Cultural sensitivities mean one must tread carefully when taking photographs of Emirati women.
Ask Ali: How to publish pictures of Emirati women
Dear Ali: I've lived in the UAE for five years, but I'm still unsure of the etiquette with regards to taking and publishing pictures of Emirati women. A friend of mine works for a company that is to host Emirati students and they wanted to take a photograph of the group to be used in the press, but I've heard that a close male relative would have to give his permission for a woman to appear. Please help! SA, Abu Dhabi
Dear SA: I bet you are expecting a long and complicated answer. However, this problem is simple. All the company would have to do is announce that it will be taking photographs. That is all. If only all the answers I gave were so straightforward. Actually, this situation would have been even easier if there were no male students in the equation. With both sexes involved, things are a little different. Some won't want their faces to appear, so taking a picture from behind is fine. And you were given some false information, I have to say. In this context none of them needs to call anyone to get permission, although some families are more conservative than others.
Here's what to do. Ask to take a group shot and whoever doesn't want to be in the photograph - and plenty of people hate staring at a camera for all sorts of reasons - will simply step out of the shot.
Some female students post their pictures privately on Facebook or even get their photograph published in university magazines and the like. But it's a bit different when they are asked to stand next to men. Some feel uncomfortable and shy, though many do not.
Come to think of it, most people would like to be asked permission to be photographed. Not everyone looks as good as me in front of the lens!
Dear Ali: I am a teacher from the West whose school is about to host a class of boys from the UAE for six weeks. We were informed not to single out the boys in front of the class if they misbehave as that would cause a "loss of face". I have taught in the UAE and know this is important. However, I still need to keep control of the classroom. What is the best way to deal with this without me, the teacher, losing face? Anonymous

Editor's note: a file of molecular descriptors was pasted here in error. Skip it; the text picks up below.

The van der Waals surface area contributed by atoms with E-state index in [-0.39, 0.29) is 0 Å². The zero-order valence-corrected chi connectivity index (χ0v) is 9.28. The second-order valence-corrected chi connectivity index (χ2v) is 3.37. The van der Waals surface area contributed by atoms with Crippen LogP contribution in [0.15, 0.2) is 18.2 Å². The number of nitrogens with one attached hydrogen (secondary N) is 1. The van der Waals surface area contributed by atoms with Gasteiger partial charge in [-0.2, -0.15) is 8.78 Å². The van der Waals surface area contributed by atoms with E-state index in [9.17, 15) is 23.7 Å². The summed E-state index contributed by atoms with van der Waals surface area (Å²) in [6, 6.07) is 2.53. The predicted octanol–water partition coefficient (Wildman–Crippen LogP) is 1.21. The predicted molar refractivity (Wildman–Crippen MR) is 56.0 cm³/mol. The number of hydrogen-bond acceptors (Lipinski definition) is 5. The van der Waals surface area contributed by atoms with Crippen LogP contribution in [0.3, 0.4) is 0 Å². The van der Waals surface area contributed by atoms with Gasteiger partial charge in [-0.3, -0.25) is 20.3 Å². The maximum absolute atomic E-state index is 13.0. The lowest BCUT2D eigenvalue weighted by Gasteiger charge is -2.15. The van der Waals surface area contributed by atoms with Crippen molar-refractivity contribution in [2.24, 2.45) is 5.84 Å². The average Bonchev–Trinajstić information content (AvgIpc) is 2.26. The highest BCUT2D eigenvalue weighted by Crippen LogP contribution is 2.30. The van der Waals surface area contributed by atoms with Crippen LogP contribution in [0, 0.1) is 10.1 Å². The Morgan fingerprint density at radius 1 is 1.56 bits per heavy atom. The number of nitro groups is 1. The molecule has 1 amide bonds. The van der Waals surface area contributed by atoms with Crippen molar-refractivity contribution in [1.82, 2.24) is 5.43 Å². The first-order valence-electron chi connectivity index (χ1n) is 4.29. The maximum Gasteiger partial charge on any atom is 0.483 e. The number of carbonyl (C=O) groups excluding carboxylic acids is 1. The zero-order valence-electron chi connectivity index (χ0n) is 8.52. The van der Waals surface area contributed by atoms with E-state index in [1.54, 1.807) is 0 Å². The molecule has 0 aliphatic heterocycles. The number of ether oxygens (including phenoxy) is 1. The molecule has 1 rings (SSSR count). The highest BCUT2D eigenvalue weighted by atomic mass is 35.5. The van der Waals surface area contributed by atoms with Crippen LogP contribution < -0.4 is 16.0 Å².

Dear anonymous: If only you could have taught me at school. I was such a good boy and never once got in trouble. Ahem. First of all, don't panic. I think the memo was sent to avoid misunderstanding between pupils and teachers from different cultures. As you have taught here in the UAE, you will know that saving face is crucial to us. However, it is worth repeating just how important it is. If you embarrass Emiratis in public, you not only bring disrespect to them but also their family and, indeed, country. Since these boys are visiting a western nation, they might think you were going out of your way to make their people feel bad if you publicly scold them. However, I'm well aware that boys can be boys. The trick is not to single them out when applying discipline.
That's not to say you let them walk all over you. If a boy's behaviour is really inappropriate, speak nicely to him and calmly ask him to change his ways. Note the difference between "Ahmed, don't throw paper" and "Ahmed, please keep still". It might even be better not to name the student, but rather say, "Guys, please keep your paper on your desk". Good luck.
English: Ridiculous, crazy
Usually used when describing a funny or silly situation. For example, if you're explaining to a friend that you hosted a children's birthday party where all the kids were shouting and acting wildly with games and fizzy drinks, you would describe that scene as "khbal". A second meaning of this word is used to describe a person: "khbel" for man, and "khibla" for woman. It means stupid.